I did not hesitate to accede to the request made by the editors of the book, to contribute my professional memoirs depicting the human and emotional aspects of a doctor-patient relationship. These aspects of the article fitted in with the background of my training as a medical student under the influence of my great father. My father was a general practitioner practising in Bijapur, having passed the L.M.S. examination University of Bombay in 1906. He devoted his energies solely to his patients, treating the rich and poor alike, without caring for monetary gains. Whenever I went home during the vacation whilst I was a medical student, I spent time in his dispensary and learnt unknowingly what human touch meant to a patient. Striving for excellence for the sake of his patients, was ingrained in his nature. No wonder then, that he was the only doctor in Bijapur to own and use a Microscope in his daily practice before labelling a patient as a case of pulmonary tuberculosis, anaemia etc. and to use an Ultraviolet lamp to cure kids with rickets.

He was an avid and regular reader of medical journals and I consider myself lucky to have been initiated into medicine by him.

In 1942 I set up a small hospital with three beds near Dadar Railway Station in Bombay and started my surgical career. Some two years passed when one morning, a group of four of five fishermen from a village near Bassein landed in my hospital. One of them carried a hefty but unconscious patient on his back, like a fully loaded gunny bag. He had carried the patient on his back all the way from the railway station. Four days earlier, I learnt, the patient had sustained an injury to his perineum just behind the scrotum (genitals) as he hit the edge of his fishing boat while alighting from it on the shore of a stormy sea.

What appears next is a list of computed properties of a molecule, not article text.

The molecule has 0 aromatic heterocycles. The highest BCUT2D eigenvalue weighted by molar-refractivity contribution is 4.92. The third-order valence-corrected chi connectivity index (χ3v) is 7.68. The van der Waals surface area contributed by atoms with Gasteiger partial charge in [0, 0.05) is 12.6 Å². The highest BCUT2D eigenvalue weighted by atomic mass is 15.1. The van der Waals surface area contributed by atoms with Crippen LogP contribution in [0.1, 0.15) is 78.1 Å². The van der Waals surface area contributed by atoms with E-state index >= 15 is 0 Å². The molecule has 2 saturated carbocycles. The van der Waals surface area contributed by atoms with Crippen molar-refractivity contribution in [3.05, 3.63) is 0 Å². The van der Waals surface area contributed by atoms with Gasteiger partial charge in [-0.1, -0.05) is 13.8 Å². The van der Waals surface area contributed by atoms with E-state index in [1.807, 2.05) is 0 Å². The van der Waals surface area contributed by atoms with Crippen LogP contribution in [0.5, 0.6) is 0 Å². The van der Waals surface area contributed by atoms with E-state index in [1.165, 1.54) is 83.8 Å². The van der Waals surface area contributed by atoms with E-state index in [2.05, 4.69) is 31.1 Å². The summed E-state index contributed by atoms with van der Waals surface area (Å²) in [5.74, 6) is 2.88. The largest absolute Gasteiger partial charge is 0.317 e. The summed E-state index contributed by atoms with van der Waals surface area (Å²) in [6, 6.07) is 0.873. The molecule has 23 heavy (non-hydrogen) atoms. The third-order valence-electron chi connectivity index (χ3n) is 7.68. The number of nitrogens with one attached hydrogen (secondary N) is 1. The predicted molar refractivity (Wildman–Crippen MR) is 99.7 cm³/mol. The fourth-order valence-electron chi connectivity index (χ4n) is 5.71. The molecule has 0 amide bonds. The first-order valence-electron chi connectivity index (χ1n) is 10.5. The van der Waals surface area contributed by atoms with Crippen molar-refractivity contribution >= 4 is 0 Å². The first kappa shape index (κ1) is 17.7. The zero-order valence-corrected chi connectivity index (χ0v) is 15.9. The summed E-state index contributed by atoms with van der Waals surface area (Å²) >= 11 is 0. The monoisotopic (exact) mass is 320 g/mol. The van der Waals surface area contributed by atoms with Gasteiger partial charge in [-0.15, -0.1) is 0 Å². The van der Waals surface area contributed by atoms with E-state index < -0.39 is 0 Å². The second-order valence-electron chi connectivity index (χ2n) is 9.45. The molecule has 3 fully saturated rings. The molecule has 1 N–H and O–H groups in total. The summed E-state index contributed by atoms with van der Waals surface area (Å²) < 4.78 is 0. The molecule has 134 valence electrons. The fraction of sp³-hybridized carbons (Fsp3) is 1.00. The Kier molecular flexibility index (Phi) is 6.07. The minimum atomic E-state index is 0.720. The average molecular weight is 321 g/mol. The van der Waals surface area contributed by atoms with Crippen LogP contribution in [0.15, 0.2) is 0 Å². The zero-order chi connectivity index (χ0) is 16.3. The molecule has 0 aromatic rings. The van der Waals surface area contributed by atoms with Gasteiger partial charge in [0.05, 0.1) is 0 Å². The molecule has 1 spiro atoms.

The very sight of the patient convinced me that I was facing a challenge. He was unconscious due to Uraemia, and was suffering from extravasation of urine due to the rupture of the urethra. The scrotum was blown up to the size of a watermelon due to collection of blood clots, and the urine had spread beneath the skin of the lower abdominal wall which was swollen, tense and haemorrhagic. I operated upon him the same day: By a very simple surgery, the clots were removed from the scrotum and multiple incisions on the abdominal wall relieved the pent-up urine. A temporary suprapubic drainage of the urinary bladder was done. This did the trick. The patient regained consciousness after about 36 hours. At the time of his discharge three weeks later, he was passing urine normally. The relatives were so happy that they arranged to have the patient, now fully recovered, taken from the entrance of his village to his home with band and music. But what embarrassed me was their insistence on my joining their 'fiesta'. I gently declined their request, thanking them for their naive but sincere gesture.

After this amusing episode, the fishermen have continued for more than four decades their good relations with me and insist on sending me their prize-catches from the Arabian Sea. Their gratitude touches my heart and I firmly believe that it is the goodwill of such gentle-hearted souls that kept me going throughout my surgical career.

Compilation of professional reminiscences of specialists - edited by M.V.Kamath and Dr.Rekha Karmarkar